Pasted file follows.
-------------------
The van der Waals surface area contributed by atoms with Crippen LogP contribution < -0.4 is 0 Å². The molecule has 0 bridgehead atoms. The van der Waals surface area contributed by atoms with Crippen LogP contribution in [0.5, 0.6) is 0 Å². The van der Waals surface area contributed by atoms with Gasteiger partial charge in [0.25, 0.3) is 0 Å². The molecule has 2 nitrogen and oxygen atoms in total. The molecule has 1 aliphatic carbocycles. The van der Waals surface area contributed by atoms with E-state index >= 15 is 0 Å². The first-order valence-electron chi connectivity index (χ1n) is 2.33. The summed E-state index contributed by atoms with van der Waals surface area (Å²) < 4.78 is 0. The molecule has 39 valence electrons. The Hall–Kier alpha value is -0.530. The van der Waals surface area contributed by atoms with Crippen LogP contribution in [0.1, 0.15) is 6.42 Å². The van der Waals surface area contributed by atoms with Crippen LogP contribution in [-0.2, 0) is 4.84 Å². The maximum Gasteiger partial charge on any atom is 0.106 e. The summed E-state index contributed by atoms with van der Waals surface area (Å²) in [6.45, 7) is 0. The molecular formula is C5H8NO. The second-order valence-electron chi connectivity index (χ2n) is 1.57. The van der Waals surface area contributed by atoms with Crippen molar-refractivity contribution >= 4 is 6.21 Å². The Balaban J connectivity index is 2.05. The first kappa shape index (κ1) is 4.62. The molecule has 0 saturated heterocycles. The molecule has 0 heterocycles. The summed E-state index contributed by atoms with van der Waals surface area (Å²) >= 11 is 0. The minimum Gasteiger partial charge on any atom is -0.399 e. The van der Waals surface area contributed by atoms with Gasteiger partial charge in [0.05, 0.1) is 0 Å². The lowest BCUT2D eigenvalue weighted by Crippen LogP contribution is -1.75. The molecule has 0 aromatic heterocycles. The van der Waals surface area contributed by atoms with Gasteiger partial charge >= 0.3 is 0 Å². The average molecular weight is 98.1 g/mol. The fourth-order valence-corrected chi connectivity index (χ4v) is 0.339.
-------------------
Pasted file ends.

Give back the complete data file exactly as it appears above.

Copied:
The van der Waals surface area contributed by atoms with Crippen LogP contribution < -0.4 is 0 Å². The molecule has 0 bridgehead atoms. The van der Waals surface area contributed by atoms with Crippen LogP contribution in [0.5, 0.6) is 0 Å². The van der Waals surface area contributed by atoms with Gasteiger partial charge in [0.25, 0.3) is 0 Å². The molecule has 2 nitrogen and oxygen atoms in total. The molecule has 1 aliphatic carbocycles. The van der Waals surface area contributed by atoms with E-state index >= 15 is 0 Å². The first-order valence-electron chi connectivity index (χ1n) is 2.33. The summed E-state index contributed by atoms with van der Waals surface area (Å²) < 4.78 is 0. The molecule has 39 valence electrons. The Hall–Kier alpha value is -0.530. The van der Waals surface area contributed by atoms with Crippen LogP contribution in [0.1, 0.15) is 6.42 Å². The van der Waals surface area contributed by atoms with Crippen LogP contribution in [-0.2, 0) is 4.84 Å². The maximum Gasteiger partial charge on any atom is 0.106 e. The summed E-state index contributed by atoms with van der Waals surface area (Å²) in [6.45, 7) is 0. The molecular formula is C5H8NO. The second-order valence-electron chi connectivity index (χ2n) is 1.57. The van der Waals surface area contributed by atoms with Crippen molar-refractivity contribution >= 4 is 6.21 Å². The Balaban J connectivity index is 2.05. The first kappa shape index (κ1) is 4.62. The molecule has 0 saturated heterocycles. The molecule has 0 heterocycles. The summed E-state index contributed by atoms with van der Waals surface area (Å²) >= 11 is 0. The minimum Gasteiger partial charge on any atom is -0.399 e. The van der Waals surface area contributed by atoms with Gasteiger partial charge in [0.05, 0.1) is 0 Å². The lowest BCUT2D eigenvalue weighted by Crippen LogP contribution is -1.75. The molecule has 0 aromatic heterocycles. The van der Waals surface area contributed by atoms with Gasteiger partial charge >= 0.3 is 0 Å². The average molecular weight is 98.1 g/mol. The fourth-order valence-corrected chi connectivity index (χ4v) is 0.339.